Lebanese Poet Sherbel Dagher asked Jordanian artist Wijdan to interpret
his abstract verse visually. The result was a "Fantasia of
colour and paper, on paper," and the subject of a spectacular
exhibition at London's October Gallery.
A fascinating new exhibition opened in London in February celebrating both the talent of the Lebanese poet Sherbel Dagher and the artist he asked to visual interpretation of his abstract Princess Widjan All of Jordan.
Visitors to the opening of the exhibition, held at London's October Gallery, in the presence of the artist, were entranced by a selection of spectacular works which Wijdan believes "unites the legible value of letters and words with their optic and graphic abstract shapes, allowing me to ascertain my cultural persona as a contemporary Arab painter, within an international artistic framework."
"Poetry has always featured prominently in my culture," the artist explains. "Since before the advent of Islam it was the main form of artistic expression for the nomad Bedouins. The richness of their language enabled them to eloquently recite verses that suited all occasions ... When Sherbel Dagher asked me to interpret his work a new horizon opened up in front of me where words became a graphic part of the assembled composition constituted of watercolours and inks on various kinds of hand made paper. Eventually the words faded away and the paper became the main medium of the painting making up groupings that depict fantasy landscapes stretching beyond the tangible horizon."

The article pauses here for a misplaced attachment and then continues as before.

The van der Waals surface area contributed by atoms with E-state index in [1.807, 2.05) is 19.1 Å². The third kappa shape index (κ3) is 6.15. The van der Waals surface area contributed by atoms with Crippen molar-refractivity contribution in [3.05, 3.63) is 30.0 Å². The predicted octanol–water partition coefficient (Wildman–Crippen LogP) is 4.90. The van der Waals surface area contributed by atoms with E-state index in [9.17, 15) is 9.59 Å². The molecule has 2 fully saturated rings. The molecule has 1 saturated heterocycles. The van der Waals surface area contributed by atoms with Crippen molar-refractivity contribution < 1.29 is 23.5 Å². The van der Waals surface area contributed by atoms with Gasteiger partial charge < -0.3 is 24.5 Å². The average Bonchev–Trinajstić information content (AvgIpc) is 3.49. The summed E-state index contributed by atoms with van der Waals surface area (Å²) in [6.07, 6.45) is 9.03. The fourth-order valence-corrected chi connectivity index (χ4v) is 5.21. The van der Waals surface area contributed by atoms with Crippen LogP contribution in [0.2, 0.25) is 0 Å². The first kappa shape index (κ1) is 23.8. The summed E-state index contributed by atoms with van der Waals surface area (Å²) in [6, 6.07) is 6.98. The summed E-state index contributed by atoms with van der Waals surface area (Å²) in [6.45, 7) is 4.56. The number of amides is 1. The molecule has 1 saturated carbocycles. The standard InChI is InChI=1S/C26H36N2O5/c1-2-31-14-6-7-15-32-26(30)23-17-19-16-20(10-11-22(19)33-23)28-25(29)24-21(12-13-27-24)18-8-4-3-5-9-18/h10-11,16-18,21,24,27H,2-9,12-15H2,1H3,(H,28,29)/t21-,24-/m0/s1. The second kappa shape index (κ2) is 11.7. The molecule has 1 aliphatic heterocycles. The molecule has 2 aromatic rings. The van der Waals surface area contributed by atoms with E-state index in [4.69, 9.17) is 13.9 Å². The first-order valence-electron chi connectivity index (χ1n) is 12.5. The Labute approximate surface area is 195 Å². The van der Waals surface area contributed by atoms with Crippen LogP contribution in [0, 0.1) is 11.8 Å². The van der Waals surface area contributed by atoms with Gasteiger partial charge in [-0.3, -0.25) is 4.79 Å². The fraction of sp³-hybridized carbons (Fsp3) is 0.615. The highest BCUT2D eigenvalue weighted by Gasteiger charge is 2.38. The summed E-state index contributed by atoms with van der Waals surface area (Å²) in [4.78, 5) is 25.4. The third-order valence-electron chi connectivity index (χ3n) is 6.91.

In her latest series of 'calligraffiti' pieces illustrating the poems of Dagher, Wijdan weaves back together the parallel streams of poetry and calligraphy through which the essential genius of the Arab-speaking world devolves. Dagher writes in the modern idiom, using an elliptical style, which makes it necessary for the readert to supply a personal interpretation to the work in order to get the best from it. The visual interpretation of Wijdan adds another, entirely separate yet complimentary dimension to the work.
The variety of papers used, from Japanese washi, to paper from China, Thailand, Korea and India, allows for a vast range of effects to be experimented with.
The Japanese silk papers are transparent and sturdy, while the Chinese rice paper, once touched by water reduces to a treacherously delicate surface liable to rupture at the slightest touch. If the delicacy of the paper requires reinforcement then gold powder, gold inks and splashes of watercolour are deployed to lend support. As if overcome by these multi-coloured layerings the words themselves seem to fade into the paper itself and the medium becomes the governing message.
Calligraffiti Poems in Colour and paper is at the October Gallery, 24 Old Gloucester Street, London WC1N 3AL until 27 March 2004
The Middle East; 3/1/2004; Lancaster, Pat, Copyright 2004 IC Publications Ltd
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